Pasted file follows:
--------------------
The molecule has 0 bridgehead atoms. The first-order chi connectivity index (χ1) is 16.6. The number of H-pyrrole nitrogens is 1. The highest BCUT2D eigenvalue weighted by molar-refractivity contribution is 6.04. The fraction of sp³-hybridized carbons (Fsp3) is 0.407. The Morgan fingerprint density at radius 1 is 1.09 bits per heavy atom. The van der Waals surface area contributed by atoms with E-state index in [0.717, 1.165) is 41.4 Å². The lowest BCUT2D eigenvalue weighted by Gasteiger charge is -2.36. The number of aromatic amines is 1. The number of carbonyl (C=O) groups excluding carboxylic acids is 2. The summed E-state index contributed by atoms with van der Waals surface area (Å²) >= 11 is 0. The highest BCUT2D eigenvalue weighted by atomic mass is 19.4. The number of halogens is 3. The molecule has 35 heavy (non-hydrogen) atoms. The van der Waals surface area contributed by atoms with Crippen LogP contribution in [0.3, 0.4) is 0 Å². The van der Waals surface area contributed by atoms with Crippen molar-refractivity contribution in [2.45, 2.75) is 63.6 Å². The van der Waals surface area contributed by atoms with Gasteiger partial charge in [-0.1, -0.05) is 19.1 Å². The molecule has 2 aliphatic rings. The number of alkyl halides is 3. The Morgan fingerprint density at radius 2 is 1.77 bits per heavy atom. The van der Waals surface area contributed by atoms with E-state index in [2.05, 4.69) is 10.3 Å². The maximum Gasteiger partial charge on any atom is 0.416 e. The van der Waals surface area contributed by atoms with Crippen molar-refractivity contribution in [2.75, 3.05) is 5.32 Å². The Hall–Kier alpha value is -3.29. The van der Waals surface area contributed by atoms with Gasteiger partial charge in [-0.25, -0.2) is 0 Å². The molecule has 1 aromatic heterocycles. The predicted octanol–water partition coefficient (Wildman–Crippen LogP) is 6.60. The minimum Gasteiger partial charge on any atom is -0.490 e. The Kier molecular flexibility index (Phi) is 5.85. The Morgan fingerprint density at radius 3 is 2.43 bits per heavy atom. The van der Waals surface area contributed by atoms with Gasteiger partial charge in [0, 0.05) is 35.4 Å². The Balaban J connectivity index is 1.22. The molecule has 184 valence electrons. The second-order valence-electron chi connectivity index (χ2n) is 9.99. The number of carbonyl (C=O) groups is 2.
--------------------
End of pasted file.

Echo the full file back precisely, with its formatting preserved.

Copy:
The molecule has 0 bridgehead atoms. The first-order chi connectivity index (χ1) is 16.6. The number of H-pyrrole nitrogens is 1. The highest BCUT2D eigenvalue weighted by molar-refractivity contribution is 6.04. The fraction of sp³-hybridized carbons (Fsp3) is 0.407. The Morgan fingerprint density at radius 1 is 1.09 bits per heavy atom. The van der Waals surface area contributed by atoms with E-state index in [0.717, 1.165) is 41.4 Å². The lowest BCUT2D eigenvalue weighted by Gasteiger charge is -2.36. The number of aromatic amines is 1. The number of carbonyl (C=O) groups excluding carboxylic acids is 2. The summed E-state index contributed by atoms with van der Waals surface area (Å²) >= 11 is 0. The highest BCUT2D eigenvalue weighted by atomic mass is 19.4. The number of halogens is 3. The molecule has 35 heavy (non-hydrogen) atoms. The van der Waals surface area contributed by atoms with Crippen LogP contribution in [0.3, 0.4) is 0 Å². The van der Waals surface area contributed by atoms with Crippen molar-refractivity contribution in [2.45, 2.75) is 63.6 Å². The van der Waals surface area contributed by atoms with Gasteiger partial charge in [-0.1, -0.05) is 19.1 Å². The molecule has 2 aliphatic rings. The number of alkyl halides is 3. The Morgan fingerprint density at radius 2 is 1.77 bits per heavy atom. The van der Waals surface area contributed by atoms with E-state index in [2.05, 4.69) is 10.3 Å². The maximum Gasteiger partial charge on any atom is 0.416 e. The van der Waals surface area contributed by atoms with Crippen molar-refractivity contribution in [2.75, 3.05) is 5.32 Å². The Hall–Kier alpha value is -3.29. The van der Waals surface area contributed by atoms with Gasteiger partial charge in [-0.25, -0.2) is 0 Å². The molecule has 1 aromatic heterocycles. The predicted octanol–water partition coefficient (Wildman–Crippen LogP) is 6.60. The minimum Gasteiger partial charge on any atom is -0.490 e. The Kier molecular flexibility index (Phi) is 5.85. The Morgan fingerprint density at radius 3 is 2.43 bits per heavy atom. The van der Waals surface area contributed by atoms with Gasteiger partial charge in [0, 0.05) is 35.4 Å². The Balaban J connectivity index is 1.22. The molecule has 184 valence electrons. The second-order valence-electron chi connectivity index (χ2n) is 9.99. The number of carbonyl (C=O) groups is 2.